I have a feeling that what I'm about to say is beating on a dead horse since I only read a quarter of this huge thread.
There are situations in fights that call for Muay Thai, and there are also situations that call for a speedy TKD snap kick. Five years after quitting TKD, I can say that I'm glad I learned the art. It built a great foundation that I could build from and gave me dynamic leg flexibility that bleeds into other arts. There are a few useful weapons I took away from that art that only add to my arsenal.
When sparring, whether it's limited or full contact, I find appropriate situations for a few TKD skills: a quick high front snap kick is a very simple but useful tool and is quite damaging. The jumping double front snap kick can throw people off balance, and has some knockout potential (doesn't Anderson Silva actually use this from time to time?).
Everybody knows about the back-spinning kick; this move can be likened to planting a bomb. If you don't know what you're doing, you're going to get yourself killed (knocked out). Then there's the hook kick; you need great footwork and tremendous speed to use this and when applied appropriately while side stepping, the hook kick can actually do some damage as it may also confuse your opponent. In my opinion, speed is the most utmost important thing for a TKD student... if you're going into a fight with just TKD kicks and average kicking speed, you're going to get knocked out real fast.
When it comes down to it, I ultimately feel that Muay Thai is the superior art in terms of overall effectiveness. Yes, yes, it's all up to the practitioner, but from my experience, Muay Thai gives you a ton more efficient weapons to add to your arsenal when it comes time for a real fight.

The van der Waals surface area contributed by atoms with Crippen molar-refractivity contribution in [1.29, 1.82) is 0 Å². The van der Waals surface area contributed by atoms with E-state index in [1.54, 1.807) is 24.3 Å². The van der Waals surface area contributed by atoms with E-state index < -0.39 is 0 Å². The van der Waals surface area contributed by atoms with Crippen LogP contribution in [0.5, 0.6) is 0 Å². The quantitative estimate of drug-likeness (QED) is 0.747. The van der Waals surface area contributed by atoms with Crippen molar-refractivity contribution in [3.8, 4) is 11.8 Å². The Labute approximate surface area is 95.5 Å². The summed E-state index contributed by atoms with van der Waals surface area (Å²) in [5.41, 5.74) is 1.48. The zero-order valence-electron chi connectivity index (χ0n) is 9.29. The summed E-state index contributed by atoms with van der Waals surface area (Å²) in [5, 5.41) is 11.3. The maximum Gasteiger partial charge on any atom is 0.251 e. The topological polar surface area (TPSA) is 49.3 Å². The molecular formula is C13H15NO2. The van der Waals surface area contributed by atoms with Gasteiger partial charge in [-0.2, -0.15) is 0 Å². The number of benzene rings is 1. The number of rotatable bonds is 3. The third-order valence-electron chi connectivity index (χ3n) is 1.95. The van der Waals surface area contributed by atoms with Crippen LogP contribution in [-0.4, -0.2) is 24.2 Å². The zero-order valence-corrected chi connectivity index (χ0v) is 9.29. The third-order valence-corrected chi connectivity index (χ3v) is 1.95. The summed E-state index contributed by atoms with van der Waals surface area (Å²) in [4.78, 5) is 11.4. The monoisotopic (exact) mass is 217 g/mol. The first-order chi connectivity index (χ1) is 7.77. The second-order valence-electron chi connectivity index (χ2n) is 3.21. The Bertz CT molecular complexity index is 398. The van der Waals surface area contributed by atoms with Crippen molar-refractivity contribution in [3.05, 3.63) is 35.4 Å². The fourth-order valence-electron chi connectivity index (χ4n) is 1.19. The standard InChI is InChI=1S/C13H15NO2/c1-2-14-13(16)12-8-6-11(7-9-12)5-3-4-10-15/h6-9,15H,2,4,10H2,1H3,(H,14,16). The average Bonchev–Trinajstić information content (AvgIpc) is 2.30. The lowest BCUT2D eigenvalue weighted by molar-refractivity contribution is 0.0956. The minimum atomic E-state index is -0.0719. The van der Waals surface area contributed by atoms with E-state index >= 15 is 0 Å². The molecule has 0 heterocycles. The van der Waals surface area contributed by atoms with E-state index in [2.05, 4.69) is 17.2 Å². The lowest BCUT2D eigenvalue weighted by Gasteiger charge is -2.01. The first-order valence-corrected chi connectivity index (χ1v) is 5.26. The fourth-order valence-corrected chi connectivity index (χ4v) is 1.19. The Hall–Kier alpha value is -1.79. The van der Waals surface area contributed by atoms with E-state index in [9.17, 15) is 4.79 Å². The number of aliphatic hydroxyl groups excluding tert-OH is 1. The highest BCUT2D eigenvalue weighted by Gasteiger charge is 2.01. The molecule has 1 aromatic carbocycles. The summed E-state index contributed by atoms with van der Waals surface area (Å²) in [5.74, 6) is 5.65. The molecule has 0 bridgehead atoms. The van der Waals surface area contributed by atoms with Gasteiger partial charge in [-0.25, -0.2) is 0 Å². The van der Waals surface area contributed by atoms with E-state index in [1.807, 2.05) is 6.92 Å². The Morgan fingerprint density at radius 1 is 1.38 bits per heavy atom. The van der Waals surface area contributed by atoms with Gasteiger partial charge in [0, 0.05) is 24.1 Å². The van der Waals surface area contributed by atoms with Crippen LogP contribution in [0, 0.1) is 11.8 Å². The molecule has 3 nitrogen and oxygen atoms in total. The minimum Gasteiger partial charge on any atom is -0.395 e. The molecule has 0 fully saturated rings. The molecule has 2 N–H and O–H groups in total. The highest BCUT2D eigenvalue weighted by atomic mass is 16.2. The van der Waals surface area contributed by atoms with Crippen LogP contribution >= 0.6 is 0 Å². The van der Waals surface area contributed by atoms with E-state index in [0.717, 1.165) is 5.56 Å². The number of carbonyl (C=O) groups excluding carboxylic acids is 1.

Lastly, I know what everyone is talking about in this thread; the arrogant TKD X-degree black belts who are completely ignorant to the effectiveness of other particular styles. Unfortunately, they've helped give TKD a bad name.
I did tae kwon do for almost five years, obtaining a first degree black belt and a box full of gold medals from competitions. I was lucky enough to train under a great master and my Dad trained under the same guy 20 years earlier. He was very open-minded when I continually questioned him about other martial arts and how to combat them, and he wasn't afraid to tell me which kicks are bullshit in combat, and the few that actually have practical uses. In short, he was able to distinguish between competition and combat and that is what made him stick out from the McDojos that litter my city. In a perfect world, everyone could find a master like this in whichever art they pursue.
I'm very glad to see someone say they are glad they took TKD. My teacher draws these distinctions also.